EU welcomes UN-brokered cease-fire in Libya’s Tripoli

UN announced Tuesday that a cease-fire agreement was reached between rival militia groups

EU welcomes UN-brokered cease-fire in Libya’s Tripoli

The EU welcomed on Wednesday the UN-brokered cease-fire in the Libyan capital Tripoli between rival militia groups that have been in conflict since late August.

“The cease-fire agreed among several groups yesterday under the auspices of the Special Representative of the UN Secretary-General for Libya, Ghassan Salame, is a welcome step that should lead to the much-needed de-escalation of the violence in and around Tripoli,” EU Foreign Affairs Spokeswoman Maja Kocijancic said in a statement.

Kocijancic also called on all parties involved “to fully respect the agreement and implement all its terms in a spirit of compromise and in the interest of the Libyan people”.

She reiterated that the EU would continue to support the UN-led mediation process in order to provide "a lasting solution to the political crisis in Libya".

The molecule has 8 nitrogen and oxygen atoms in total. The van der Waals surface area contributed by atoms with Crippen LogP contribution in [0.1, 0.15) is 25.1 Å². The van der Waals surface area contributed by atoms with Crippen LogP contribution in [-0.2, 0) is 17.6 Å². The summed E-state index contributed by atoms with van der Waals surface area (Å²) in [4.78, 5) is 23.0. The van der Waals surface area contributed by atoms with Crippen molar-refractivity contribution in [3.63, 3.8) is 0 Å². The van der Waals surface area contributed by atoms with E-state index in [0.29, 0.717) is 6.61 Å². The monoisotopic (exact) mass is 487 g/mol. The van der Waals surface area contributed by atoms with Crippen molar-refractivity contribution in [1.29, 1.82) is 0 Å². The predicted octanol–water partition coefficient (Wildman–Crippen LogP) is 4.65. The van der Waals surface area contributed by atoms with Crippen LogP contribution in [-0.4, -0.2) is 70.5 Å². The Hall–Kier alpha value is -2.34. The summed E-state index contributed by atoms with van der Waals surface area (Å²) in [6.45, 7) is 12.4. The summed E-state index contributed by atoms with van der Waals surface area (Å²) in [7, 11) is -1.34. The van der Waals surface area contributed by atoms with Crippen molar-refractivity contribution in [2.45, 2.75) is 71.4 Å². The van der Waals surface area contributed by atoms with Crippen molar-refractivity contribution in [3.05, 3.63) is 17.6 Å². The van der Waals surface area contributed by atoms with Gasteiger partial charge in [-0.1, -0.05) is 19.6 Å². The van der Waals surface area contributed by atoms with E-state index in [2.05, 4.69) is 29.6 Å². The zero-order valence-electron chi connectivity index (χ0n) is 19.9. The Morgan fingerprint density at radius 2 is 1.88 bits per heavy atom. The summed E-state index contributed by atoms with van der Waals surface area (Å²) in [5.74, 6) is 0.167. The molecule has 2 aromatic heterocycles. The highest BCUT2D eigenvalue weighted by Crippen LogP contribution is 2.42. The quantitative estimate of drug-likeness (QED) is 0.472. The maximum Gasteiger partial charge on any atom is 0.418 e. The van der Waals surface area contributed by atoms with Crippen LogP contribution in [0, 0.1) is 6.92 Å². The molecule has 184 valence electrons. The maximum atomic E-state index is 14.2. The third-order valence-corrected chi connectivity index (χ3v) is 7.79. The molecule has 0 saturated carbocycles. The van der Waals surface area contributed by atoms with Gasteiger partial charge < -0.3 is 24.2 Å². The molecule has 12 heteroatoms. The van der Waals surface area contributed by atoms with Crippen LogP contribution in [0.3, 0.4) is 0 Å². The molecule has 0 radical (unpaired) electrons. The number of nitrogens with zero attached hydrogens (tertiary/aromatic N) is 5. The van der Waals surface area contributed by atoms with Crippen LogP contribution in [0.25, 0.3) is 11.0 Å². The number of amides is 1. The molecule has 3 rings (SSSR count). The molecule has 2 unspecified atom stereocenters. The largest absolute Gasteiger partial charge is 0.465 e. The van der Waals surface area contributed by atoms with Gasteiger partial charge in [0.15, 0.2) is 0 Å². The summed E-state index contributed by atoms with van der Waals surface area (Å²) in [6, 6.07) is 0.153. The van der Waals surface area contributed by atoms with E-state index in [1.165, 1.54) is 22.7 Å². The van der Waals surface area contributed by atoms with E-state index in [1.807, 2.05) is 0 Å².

On Tuesday, the UN announced that a cease-fire agreement had been reached between the warring militias.

Parties to the truce agreed to cease all hostilities, ensure that civilians were not put at risk and that human rights -- along with all private and public property -- are respected.

On Sunday, Libya's UN-backed unity government declared a state of emergency in Tripoli and its outskirts amid ongoing clashes between rival groups.

The move came after 38 people were killed in fighting that pitted militias aligned with the unity government against one another.

Several western governments issued statements calling for an end to the violence, which erupted after the Seventh Infantry Brigade (affiliated with the Defense Ministry) accused the Tripoli Revolutionary Brigade (affiliated with the Interior Ministry) of attacking its positions in southern Tripoli.

Libya has remained dogged by turmoil since 2011 when a bloody NATO-backed uprising led to the death of longstanding leader Muammar Gaddafi after four decades in power.

Since then, Libya’s stark political divisions have yielded two rival seats of power -- one in Tobruk and another in Tripoli -- and a host of heavily-armed militia groups.

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